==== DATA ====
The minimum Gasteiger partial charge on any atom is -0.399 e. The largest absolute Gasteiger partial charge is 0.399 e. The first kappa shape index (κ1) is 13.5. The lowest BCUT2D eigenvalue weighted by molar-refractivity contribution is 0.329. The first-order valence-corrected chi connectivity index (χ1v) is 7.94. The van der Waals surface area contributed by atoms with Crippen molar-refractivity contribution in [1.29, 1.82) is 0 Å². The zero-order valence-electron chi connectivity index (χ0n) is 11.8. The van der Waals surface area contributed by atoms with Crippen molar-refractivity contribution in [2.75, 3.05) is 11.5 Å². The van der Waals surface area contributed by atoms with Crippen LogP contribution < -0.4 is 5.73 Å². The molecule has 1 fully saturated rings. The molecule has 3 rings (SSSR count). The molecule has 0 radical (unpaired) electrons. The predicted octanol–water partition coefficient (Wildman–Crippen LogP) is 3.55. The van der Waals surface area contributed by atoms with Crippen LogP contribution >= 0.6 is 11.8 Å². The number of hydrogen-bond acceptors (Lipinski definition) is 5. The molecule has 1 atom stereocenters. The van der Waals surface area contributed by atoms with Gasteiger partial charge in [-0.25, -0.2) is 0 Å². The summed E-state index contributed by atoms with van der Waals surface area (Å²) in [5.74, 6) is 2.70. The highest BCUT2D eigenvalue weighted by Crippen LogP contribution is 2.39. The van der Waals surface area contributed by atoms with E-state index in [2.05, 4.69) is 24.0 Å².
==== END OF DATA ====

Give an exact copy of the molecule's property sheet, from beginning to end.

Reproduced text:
The minimum Gasteiger partial charge on any atom is -0.399 e. The largest absolute Gasteiger partial charge is 0.399 e. The first kappa shape index (κ1) is 13.5. The lowest BCUT2D eigenvalue weighted by molar-refractivity contribution is 0.329. The first-order valence-corrected chi connectivity index (χ1v) is 7.94. The van der Waals surface area contributed by atoms with Crippen molar-refractivity contribution in [1.29, 1.82) is 0 Å². The zero-order valence-electron chi connectivity index (χ0n) is 11.8. The van der Waals surface area contributed by atoms with Crippen molar-refractivity contribution in [2.75, 3.05) is 11.5 Å². The van der Waals surface area contributed by atoms with Crippen LogP contribution < -0.4 is 5.73 Å². The molecule has 1 fully saturated rings. The molecule has 3 rings (SSSR count). The molecule has 0 radical (unpaired) electrons. The predicted octanol–water partition coefficient (Wildman–Crippen LogP) is 3.55. The van der Waals surface area contributed by atoms with Crippen LogP contribution >= 0.6 is 11.8 Å². The number of hydrogen-bond acceptors (Lipinski definition) is 5. The molecule has 1 atom stereocenters. The van der Waals surface area contributed by atoms with Gasteiger partial charge in [-0.25, -0.2) is 0 Å². The summed E-state index contributed by atoms with van der Waals surface area (Å²) in [5.74, 6) is 2.70. The highest BCUT2D eigenvalue weighted by Crippen LogP contribution is 2.39. The van der Waals surface area contributed by atoms with E-state index in [2.05, 4.69) is 24.0 Å².